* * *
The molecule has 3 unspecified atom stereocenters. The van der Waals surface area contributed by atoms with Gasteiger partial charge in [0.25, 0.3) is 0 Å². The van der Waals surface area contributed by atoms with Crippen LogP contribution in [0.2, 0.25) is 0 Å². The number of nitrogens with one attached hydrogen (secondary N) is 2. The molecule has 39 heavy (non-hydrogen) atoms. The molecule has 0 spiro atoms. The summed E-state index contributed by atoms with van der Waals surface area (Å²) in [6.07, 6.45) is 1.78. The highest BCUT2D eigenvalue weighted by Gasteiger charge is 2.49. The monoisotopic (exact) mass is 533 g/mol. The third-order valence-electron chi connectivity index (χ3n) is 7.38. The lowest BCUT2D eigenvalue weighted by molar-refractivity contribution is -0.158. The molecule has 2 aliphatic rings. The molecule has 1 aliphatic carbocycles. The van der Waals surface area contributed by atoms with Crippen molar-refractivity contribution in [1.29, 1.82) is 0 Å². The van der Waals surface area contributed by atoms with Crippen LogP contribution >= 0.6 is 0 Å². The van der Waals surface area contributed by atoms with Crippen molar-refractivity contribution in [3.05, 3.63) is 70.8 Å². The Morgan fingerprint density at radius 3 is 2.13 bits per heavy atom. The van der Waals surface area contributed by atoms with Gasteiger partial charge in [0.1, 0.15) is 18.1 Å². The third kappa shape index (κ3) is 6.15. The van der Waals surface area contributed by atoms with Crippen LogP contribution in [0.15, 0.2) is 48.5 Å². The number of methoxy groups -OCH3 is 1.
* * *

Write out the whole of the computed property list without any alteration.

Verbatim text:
The molecule has 3 unspecified atom stereocenters. The van der Waals surface area contributed by atoms with Gasteiger partial charge in [0.25, 0.3) is 0 Å². The van der Waals surface area contributed by atoms with Crippen LogP contribution in [0.2, 0.25) is 0 Å². The number of nitrogens with one attached hydrogen (secondary N) is 2. The molecule has 39 heavy (non-hydrogen) atoms. The molecule has 0 spiro atoms. The summed E-state index contributed by atoms with van der Waals surface area (Å²) in [6.07, 6.45) is 1.78. The highest BCUT2D eigenvalue weighted by Gasteiger charge is 2.49. The monoisotopic (exact) mass is 533 g/mol. The third-order valence-electron chi connectivity index (χ3n) is 7.38. The lowest BCUT2D eigenvalue weighted by molar-refractivity contribution is -0.158. The molecule has 2 aliphatic rings. The molecule has 1 aliphatic carbocycles. The van der Waals surface area contributed by atoms with Crippen molar-refractivity contribution in [1.29, 1.82) is 0 Å². The van der Waals surface area contributed by atoms with Crippen LogP contribution >= 0.6 is 0 Å². The van der Waals surface area contributed by atoms with Crippen molar-refractivity contribution in [3.05, 3.63) is 70.8 Å². The Morgan fingerprint density at radius 3 is 2.13 bits per heavy atom. The van der Waals surface area contributed by atoms with Gasteiger partial charge in [0.1, 0.15) is 18.1 Å². The third kappa shape index (κ3) is 6.15. The van der Waals surface area contributed by atoms with Crippen LogP contribution in [0.15, 0.2) is 48.5 Å². The number of methoxy groups -OCH3 is 1.